As cases of 'academic misconduct' rocket, computer programs able to identify plagiarism are being overtaken fast
Tens of thousands of students in universities across Britain have been caught cheating in exams and coursework – and the trend is on the rise, according to a investigation by The Independent on Sunday.
Over the past three years, more than 45,000 students at 80 institutions have been hauled before college authorities and found guilty of "academic misconduct" ranging from bringing crib-sheets or mobile phones into exams to paying private firms to write essays for them.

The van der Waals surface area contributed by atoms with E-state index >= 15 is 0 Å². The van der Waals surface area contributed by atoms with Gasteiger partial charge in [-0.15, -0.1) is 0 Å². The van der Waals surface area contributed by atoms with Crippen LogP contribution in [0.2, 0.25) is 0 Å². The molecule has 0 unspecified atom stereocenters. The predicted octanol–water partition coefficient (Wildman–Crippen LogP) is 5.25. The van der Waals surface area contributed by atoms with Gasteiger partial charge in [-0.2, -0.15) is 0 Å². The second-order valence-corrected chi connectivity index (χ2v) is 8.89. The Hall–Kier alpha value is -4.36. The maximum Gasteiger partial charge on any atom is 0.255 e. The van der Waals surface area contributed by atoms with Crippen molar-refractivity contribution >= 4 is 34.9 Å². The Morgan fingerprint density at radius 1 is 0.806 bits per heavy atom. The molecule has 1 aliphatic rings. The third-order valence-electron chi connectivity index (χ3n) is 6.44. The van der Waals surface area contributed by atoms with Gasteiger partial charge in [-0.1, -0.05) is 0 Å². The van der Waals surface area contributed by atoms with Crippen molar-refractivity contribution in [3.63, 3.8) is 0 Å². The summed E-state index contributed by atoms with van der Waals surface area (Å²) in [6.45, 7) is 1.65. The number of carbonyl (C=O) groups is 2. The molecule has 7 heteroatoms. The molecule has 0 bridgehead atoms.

Some 16,000 cases were recorded in the past year alone, as university chiefs spent millions on software to identify work reproduced from published material, or simply cut and pasted from the internet.
But officials last night warned they were fighting a losing battle against hi-tech advances – which means it is becoming increasingly difficult to detect the cheats.